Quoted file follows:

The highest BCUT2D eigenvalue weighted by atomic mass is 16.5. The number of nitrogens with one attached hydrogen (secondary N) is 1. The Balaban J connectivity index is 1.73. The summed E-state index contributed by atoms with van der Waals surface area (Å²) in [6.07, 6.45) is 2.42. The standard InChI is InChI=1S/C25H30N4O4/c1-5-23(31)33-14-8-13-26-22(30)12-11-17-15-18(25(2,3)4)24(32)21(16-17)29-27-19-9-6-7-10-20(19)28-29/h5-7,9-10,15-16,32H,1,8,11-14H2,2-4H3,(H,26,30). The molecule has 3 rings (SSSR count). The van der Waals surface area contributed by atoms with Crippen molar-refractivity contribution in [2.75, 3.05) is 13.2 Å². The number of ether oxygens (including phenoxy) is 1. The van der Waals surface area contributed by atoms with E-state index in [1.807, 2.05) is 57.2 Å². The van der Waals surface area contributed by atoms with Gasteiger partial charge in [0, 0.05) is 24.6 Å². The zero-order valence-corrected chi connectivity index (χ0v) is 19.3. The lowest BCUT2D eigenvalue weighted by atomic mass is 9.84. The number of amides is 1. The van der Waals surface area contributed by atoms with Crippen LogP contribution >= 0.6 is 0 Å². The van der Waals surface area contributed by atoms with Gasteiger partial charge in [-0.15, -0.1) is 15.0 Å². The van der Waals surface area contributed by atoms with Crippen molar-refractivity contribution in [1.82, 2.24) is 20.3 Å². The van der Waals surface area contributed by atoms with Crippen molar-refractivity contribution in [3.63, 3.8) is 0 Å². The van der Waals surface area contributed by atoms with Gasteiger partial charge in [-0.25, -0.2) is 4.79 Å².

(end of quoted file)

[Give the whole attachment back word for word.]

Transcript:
The highest BCUT2D eigenvalue weighted by atomic mass is 16.5. The number of nitrogens with one attached hydrogen (secondary N) is 1. The Balaban J connectivity index is 1.73. The summed E-state index contributed by atoms with van der Waals surface area (Å²) in [6.07, 6.45) is 2.42. The standard InChI is InChI=1S/C25H30N4O4/c1-5-23(31)33-14-8-13-26-22(30)12-11-17-15-18(25(2,3)4)24(32)21(16-17)29-27-19-9-6-7-10-20(19)28-29/h5-7,9-10,15-16,32H,1,8,11-14H2,2-4H3,(H,26,30). The molecule has 3 rings (SSSR count). The van der Waals surface area contributed by atoms with Crippen molar-refractivity contribution in [2.75, 3.05) is 13.2 Å². The number of ether oxygens (including phenoxy) is 1. The van der Waals surface area contributed by atoms with E-state index in [1.807, 2.05) is 57.2 Å². The van der Waals surface area contributed by atoms with Gasteiger partial charge in [0, 0.05) is 24.6 Å². The zero-order valence-corrected chi connectivity index (χ0v) is 19.3. The lowest BCUT2D eigenvalue weighted by atomic mass is 9.84. The number of amides is 1. The van der Waals surface area contributed by atoms with Crippen LogP contribution >= 0.6 is 0 Å². The van der Waals surface area contributed by atoms with Gasteiger partial charge in [-0.15, -0.1) is 15.0 Å². The van der Waals surface area contributed by atoms with Crippen molar-refractivity contribution in [1.82, 2.24) is 20.3 Å². The van der Waals surface area contributed by atoms with Crippen molar-refractivity contribution in [3.63, 3.8) is 0 Å². The van der Waals surface area contributed by atoms with Gasteiger partial charge in [-0.25, -0.2) is 4.79 Å².